The UK and US are feuding over the Afghanistan withdrawal, with British ministers calling the president 'doolally' and Biden ignoring Boris Johnson's calls
UK and US officials are sniping at each other in the wake of the chaotic Afghanistan withdrawal.
Biden ignored Boris Johnson's call for three days, and Johnson has revived the "Sleepy Joe" nickname, reports say.
The two countries will survive this damage, but they have to be careful, a former minister said.
A furious war of words between the US and UK over the chaotic troop withdrawal from Taliban-controlled Afghanistan has seen a British cabinet minister call President Joe Biden "doolally" and the US president ignore the prime minister's calls.
It exposes serious fault lines in the two countries' "special relationship" at a time when the growing threats of China and radical Islam mean international cooperation is more important than ever.
So-called "briefing wars" - in which officials snipe at each other via comments to the press, often anonymously - between London and Washington were, perhaps, inevitable given the scale of the chaos in Afghanistan after Biden announced in April that he would withdraw remaining US troops from the country.
While Boris Johnson's government initially went along with the decision, there has been fury and indignation in Westminster toward Biden following the chaotic scenes in Kabul, where both countries scrambled to evacuate nationals and allies after the Taliban's lightning-fast takeover of the country.
There was renewed anger in London after Biden last week ignored pleas from the UK to extend the deadline to evacuate people from Kabul airport, meaning many people the UK planned to evacuate were left behind.
One British cabinet minister - who was not named - called Biden "doolally" and "gaga" in comments to The Mail on Sunday last week, which made their way to the White House after being reprinted in The Washington Post.
And according to The Sunday Times, Johnson had started referring to Biden as "Sleepy Joe" - reviving former President Donald Trump's favorite nickname - and sees Biden as "lightweight and inward-looking."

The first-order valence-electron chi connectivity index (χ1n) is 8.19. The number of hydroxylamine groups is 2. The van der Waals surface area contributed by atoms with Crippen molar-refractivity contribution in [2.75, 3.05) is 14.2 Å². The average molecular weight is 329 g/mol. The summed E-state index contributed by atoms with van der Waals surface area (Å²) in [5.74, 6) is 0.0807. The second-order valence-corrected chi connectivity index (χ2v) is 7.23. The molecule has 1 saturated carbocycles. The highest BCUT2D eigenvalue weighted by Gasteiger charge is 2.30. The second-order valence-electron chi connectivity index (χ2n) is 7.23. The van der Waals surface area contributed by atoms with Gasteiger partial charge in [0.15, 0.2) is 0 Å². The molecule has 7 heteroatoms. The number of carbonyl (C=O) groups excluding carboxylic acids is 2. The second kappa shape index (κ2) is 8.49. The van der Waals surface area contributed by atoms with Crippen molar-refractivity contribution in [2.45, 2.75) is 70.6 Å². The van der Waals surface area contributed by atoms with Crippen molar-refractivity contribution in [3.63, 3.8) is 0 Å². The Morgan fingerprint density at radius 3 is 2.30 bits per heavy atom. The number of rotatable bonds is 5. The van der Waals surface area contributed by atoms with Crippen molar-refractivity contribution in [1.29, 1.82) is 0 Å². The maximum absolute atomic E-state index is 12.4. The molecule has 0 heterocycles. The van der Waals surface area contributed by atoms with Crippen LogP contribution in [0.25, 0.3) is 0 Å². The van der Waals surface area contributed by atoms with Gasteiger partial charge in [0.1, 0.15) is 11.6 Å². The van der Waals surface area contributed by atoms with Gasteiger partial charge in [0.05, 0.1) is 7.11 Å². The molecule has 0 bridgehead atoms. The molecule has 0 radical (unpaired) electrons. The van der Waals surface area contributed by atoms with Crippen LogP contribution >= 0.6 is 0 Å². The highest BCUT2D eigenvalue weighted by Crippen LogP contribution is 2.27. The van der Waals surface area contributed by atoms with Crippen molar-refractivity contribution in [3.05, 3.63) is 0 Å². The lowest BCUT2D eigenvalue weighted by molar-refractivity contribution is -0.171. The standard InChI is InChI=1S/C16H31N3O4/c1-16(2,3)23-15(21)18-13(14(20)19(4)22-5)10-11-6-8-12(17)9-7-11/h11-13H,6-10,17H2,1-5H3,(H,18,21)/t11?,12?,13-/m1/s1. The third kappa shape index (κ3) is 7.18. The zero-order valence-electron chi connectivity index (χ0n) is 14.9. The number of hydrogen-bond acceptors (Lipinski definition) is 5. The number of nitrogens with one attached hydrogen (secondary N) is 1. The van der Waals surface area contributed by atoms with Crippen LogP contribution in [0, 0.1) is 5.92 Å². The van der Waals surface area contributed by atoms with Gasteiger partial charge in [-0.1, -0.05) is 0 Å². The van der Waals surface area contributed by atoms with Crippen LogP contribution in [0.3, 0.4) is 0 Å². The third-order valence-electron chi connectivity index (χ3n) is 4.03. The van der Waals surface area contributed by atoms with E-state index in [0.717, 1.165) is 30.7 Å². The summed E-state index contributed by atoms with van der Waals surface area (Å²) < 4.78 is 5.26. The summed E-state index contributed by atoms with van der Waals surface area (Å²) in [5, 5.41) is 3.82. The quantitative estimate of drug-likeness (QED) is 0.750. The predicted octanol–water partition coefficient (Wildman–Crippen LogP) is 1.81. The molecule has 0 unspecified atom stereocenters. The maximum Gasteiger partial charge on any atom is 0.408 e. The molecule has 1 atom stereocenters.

Washington has returned fire. Pentagon sources told Politico that UK officials had pushed the US to keep open a gate in Kabul's airport which was later struck by a deadly bomb attack - an allegation which drew a furious denial from UK Foreign Secretary Dominic Raab.
Biden also ignored Johnson's phone call to discuss Kabul for three days, The Telegraph reported.
Biden, well known for his ability to hold grudges, has long demonstrated wariness towards Johnson, calling the prime minister a "mini-Trump" as recently as last year. Indeed, reports about Biden's grudges have resurfaced this week following the briefing wars.
Transatlantic relations would appear, then, to be at a low ebb, and Biden also appears to have damaged US standing within NATO.
Lord Robertson, who was secretary general of NATO when its member forces entered Afghanistan in 2001, described the withdrawal in a Thursday Policy Exchange event as a "hasty, crassly handled surrender to the very people that we fought and defeated 20 years ago."
"NATO and the West, whatever we like to think, have been weakened, that remarkable solidarity of 20 years ago has been damaged, and the mighty United States of America has been humiliated," he added.
But there are compelling reasons to believe that the transatlantic relationship will survive this damage.
It appears abundantly clear that the UK government prefers working with Biden, and his commitment to multilateral institutions like NATO and the UN, than they did working with a mercurial and unpredictable Trump - even as Johnson reportedly said offhand last week that "we would be better off with Trump."
This transatlantic relationship has also survived plenty of low ebbs before and has frequently demonstrated an ability to survive personal antipathy between its leaders.
"I've always worked broadly on the basis that the depth of the relationship between the US and UK is so strong that individuals can't affect it," Alistair Burt, a former UK Foreign Office minister for South Asia - which includes Afghanistan - told Insider.
"It's too strong to be affected by individuals and it's too strong to have been affected by something like this."
But if the briefing war doesn't end soon, that damage in the coming years may become more severe.
"The public briefing war has got to come to an end as quickly as possible," Burt said.
"There is nothing to be gained from widening a rift between the US and the UK in relation to this. All it can do is please the enemies of both."
Those "enemies" range from ISIS-K to Russia and China, whose geostrategic positions are only strengthened by division among NATO powers.
"Understandably in the heat of the circumstances and the misery of Kabul, sharp comments can be expected," Burt said.
"But now that has come to an end, everyone must realize that going forward the relationship between the US and the UK - on defense, security, and intelligence - remains as close as possible."
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